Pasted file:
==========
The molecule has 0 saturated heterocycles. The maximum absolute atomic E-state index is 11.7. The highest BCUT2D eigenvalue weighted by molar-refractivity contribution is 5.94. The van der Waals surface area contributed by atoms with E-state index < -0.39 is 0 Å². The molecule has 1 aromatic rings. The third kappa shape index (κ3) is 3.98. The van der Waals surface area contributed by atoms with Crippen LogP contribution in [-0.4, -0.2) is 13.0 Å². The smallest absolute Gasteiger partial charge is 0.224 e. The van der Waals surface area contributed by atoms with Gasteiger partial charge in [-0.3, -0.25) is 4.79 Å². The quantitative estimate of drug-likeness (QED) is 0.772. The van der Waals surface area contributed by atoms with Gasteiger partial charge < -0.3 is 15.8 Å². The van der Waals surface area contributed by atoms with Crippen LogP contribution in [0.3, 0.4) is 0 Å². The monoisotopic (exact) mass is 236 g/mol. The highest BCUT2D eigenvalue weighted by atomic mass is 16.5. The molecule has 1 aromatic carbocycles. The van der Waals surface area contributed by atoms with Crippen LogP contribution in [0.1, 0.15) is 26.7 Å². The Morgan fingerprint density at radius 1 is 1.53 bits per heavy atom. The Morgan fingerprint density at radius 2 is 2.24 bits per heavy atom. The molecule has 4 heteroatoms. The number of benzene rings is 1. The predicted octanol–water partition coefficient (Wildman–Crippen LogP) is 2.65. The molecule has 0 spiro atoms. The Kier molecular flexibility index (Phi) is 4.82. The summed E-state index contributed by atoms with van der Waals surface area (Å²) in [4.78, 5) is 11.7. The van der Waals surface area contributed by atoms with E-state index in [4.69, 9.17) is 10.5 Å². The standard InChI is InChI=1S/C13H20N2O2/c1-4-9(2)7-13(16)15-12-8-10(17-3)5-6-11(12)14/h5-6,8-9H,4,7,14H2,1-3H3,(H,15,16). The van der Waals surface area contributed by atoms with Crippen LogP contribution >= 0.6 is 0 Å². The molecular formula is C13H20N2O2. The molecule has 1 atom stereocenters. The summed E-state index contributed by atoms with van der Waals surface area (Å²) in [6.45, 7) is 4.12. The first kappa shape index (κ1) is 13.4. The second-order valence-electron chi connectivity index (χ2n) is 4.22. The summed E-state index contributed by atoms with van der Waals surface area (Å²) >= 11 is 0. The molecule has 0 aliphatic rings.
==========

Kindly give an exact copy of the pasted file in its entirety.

The molecule has 0 saturated heterocycles. The maximum absolute atomic E-state index is 11.7. The highest BCUT2D eigenvalue weighted by molar-refractivity contribution is 5.94. The van der Waals surface area contributed by atoms with E-state index < -0.39 is 0 Å². The molecule has 1 aromatic rings. The third kappa shape index (κ3) is 3.98. The van der Waals surface area contributed by atoms with Crippen LogP contribution in [-0.4, -0.2) is 13.0 Å². The smallest absolute Gasteiger partial charge is 0.224 e. The van der Waals surface area contributed by atoms with Gasteiger partial charge in [-0.3, -0.25) is 4.79 Å². The quantitative estimate of drug-likeness (QED) is 0.772. The van der Waals surface area contributed by atoms with Gasteiger partial charge < -0.3 is 15.8 Å². The van der Waals surface area contributed by atoms with Crippen LogP contribution in [0.3, 0.4) is 0 Å². The monoisotopic (exact) mass is 236 g/mol. The highest BCUT2D eigenvalue weighted by atomic mass is 16.5. The molecule has 1 aromatic carbocycles. The van der Waals surface area contributed by atoms with Crippen LogP contribution in [0.1, 0.15) is 26.7 Å². The Morgan fingerprint density at radius 1 is 1.53 bits per heavy atom. The Morgan fingerprint density at radius 2 is 2.24 bits per heavy atom. The molecule has 4 heteroatoms. The number of benzene rings is 1. The predicted octanol–water partition coefficient (Wildman–Crippen LogP) is 2.65. The molecule has 0 spiro atoms. The Kier molecular flexibility index (Phi) is 4.82. The summed E-state index contributed by atoms with van der Waals surface area (Å²) in [4.78, 5) is 11.7. The van der Waals surface area contributed by atoms with E-state index in [4.69, 9.17) is 10.5 Å². The standard InChI is InChI=1S/C13H20N2O2/c1-4-9(2)7-13(16)15-12-8-10(17-3)5-6-11(12)14/h5-6,8-9H,4,7,14H2,1-3H3,(H,15,16). The van der Waals surface area contributed by atoms with Crippen LogP contribution >= 0.6 is 0 Å². The molecular formula is C13H20N2O2. The molecule has 1 atom stereocenters. The summed E-state index contributed by atoms with van der Waals surface area (Å²) in [6.45, 7) is 4.12. The first kappa shape index (κ1) is 13.4. The second-order valence-electron chi connectivity index (χ2n) is 4.22. The summed E-state index contributed by atoms with van der Waals surface area (Å²) >= 11 is 0. The molecule has 0 aliphatic rings.